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Humanities and arts do not find a place in our system: Ramya Pandyan | Indie Music Artist Interviews

Humanities and arts do not find a place in our system: Ramya Pandyan

By - Vijayalakshmi Narayanan

JULY 23,2018

Ramya Pandyan

In between worksheets and presentations, a writer always resided within spoken word artist Ramya Pandyan. The pen has been her pal since she was a child and in 2004, she began putting out her thoughts on the web under the pseudonym IdeaSmith. Since then she has been indulging in wordplay, having even taken over the stage to perform poetry for over three years. Her works mostly reflect the struggles of being a woman in an unforgiving societal and corporate environment. She loves Mumbai and she hopes to put her love forth for the city with her verses at the Free Verse Sessions, scheduled to be held on July 28th, 2018.

Radio City Freedom caught up with her for a quick chat.

Was poetry instinctive to you or was it habitual reading and writing that encouraged you?

Ramya: I began writing at a very early age, almost as soon as I could read. So I can't distinguish between these two. I've explored every form of writing that I could and am still trying to push my creative boundaries. I also have a background in music. The recent interest in performed poetry/spoken word, allowed me to bring these two experiences together - the stage and my love of words. I read every day, constantly examining how people use words and language. I also write a lot, almost every day, sometimes publicly but often editing, rewriting and drafting. Poetry is like any other art form - it needs riyaaz and nurturing and I do as much of it as I can.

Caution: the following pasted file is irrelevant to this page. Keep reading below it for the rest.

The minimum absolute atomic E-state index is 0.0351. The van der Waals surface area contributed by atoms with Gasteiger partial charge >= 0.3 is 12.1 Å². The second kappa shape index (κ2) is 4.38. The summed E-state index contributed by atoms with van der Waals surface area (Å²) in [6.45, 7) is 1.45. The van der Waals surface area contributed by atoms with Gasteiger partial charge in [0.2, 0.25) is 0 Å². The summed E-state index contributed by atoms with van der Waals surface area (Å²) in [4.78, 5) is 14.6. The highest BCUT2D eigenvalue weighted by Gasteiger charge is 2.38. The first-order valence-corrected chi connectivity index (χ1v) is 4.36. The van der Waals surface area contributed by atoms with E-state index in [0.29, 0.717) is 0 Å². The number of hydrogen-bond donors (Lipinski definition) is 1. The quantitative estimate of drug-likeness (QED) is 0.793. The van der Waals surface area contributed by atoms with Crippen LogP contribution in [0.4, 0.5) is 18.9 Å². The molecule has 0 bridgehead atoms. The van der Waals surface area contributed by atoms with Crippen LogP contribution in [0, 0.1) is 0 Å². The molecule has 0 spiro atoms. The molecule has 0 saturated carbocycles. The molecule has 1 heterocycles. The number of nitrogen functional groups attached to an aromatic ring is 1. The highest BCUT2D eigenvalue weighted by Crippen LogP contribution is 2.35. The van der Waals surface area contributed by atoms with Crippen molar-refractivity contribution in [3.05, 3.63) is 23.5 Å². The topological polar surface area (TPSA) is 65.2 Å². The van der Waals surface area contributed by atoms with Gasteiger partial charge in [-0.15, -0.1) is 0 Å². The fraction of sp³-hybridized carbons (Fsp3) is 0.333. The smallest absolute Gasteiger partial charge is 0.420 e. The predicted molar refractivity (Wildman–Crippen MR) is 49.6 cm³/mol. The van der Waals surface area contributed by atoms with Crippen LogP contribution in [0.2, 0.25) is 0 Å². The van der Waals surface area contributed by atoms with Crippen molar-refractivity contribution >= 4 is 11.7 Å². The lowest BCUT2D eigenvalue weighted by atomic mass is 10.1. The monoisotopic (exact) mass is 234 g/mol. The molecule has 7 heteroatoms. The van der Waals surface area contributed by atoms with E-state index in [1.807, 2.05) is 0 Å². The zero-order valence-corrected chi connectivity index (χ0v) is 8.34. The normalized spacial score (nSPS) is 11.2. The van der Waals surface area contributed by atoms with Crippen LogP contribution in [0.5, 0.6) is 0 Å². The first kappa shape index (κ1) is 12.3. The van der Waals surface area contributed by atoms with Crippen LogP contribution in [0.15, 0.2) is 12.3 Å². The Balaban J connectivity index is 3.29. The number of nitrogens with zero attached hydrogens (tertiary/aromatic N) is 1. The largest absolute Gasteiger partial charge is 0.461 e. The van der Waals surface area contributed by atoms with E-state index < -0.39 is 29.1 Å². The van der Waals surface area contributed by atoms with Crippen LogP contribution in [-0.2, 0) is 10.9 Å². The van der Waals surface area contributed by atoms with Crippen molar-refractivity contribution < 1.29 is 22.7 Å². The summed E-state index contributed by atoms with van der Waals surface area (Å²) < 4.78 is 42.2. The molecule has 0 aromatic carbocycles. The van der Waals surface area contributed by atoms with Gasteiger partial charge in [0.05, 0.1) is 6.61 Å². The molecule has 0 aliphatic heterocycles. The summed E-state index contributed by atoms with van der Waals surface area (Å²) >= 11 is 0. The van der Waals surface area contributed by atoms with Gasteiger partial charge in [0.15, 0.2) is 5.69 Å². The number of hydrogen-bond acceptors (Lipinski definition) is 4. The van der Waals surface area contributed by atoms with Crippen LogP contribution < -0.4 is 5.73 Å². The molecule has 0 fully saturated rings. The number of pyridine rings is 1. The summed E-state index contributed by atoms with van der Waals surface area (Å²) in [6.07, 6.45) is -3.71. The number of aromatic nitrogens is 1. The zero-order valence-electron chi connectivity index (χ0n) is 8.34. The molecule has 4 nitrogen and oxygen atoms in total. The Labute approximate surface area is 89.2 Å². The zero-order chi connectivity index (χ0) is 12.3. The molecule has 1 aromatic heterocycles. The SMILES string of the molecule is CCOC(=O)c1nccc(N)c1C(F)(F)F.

How do you personally prefer poetry? As a medium of expression or as an effort to start a dialogue on pressing issues?

Ramya: It is both these for me. Whatever be the subject of my work - Mumbai, love, current affairs - I'm expressing how I feel about these things and where I stand. I feel very strongly that every human being, regardless of gender, religion, sexuality, economic background, or body type/ability deserves respect and consideration. So my poetry must address how I feel about these. It is personal and it is political, both at once.

Why do you think that literature and poetry does not find the support and credibility it deserves?

Ramya: The humanities and arts do not find a place in our system. Through our growing years, we are pushed to focus on specific things that are assumed to be 'job-worthy'. This means, there is very little room for most people to explore their interest in art, culture, language and even say, sports. This goes well into adulthood, where people assume entertainment must look a certain way (Bollywood films in multiplex theatres, parties with alcohol and loud noises). Most people who read, grew up in families that taught them to appreciate literature.

Anybody who comes to a poetry gathering has either been lucky enough to grow up with cultural influences or has to overcome their programming and make the effort to learn. A lot of people tell me that they 'do not understand' poetry because they assume it will be full of big words that make no sense to them. I try to keep my poetry/performances accessible and simple because what is the point of saying something that no one understands? These days poetry is seen as cool so a lot more people flock to poetry performances. I hope this will open many more minds to literature and poetry.

Spoken word artists and poets from your fraternity that you admire?

Ramya: Spoken Word is still very new to Mumbai and we're all exploring the format. So I take my inspiration from anyone who commands audiences well. These could be teachers, orators, leaders, actors and other performers. As a writer, some wordsmiths I've really admired are: Milan Kundera, Richard Bach, JK Rowling, Alexander McCall-Smith, RK Narayan, Mario Puzo, PG Wodehouse and Chuck Palahniuk.

Lastly, five books that you’d recommend to ardent bibliophiles?

Ramya: Here are some books that surprised me (pleasantly):

1. Venus Trines at Midnight - a book of poetry by Linda Goodman

2. Dream Angus - by Alexander McCall-Smith

3. The Sandman - a graphic novel series by Neil Gaiman

4. The Little Prince - by Antonie St.Exupery

5. The Green Mile - Stephen King

Catch Ramya performing live at the Free Verse Sessions, this Saturday at Todi Mill Social. Click here for event details.

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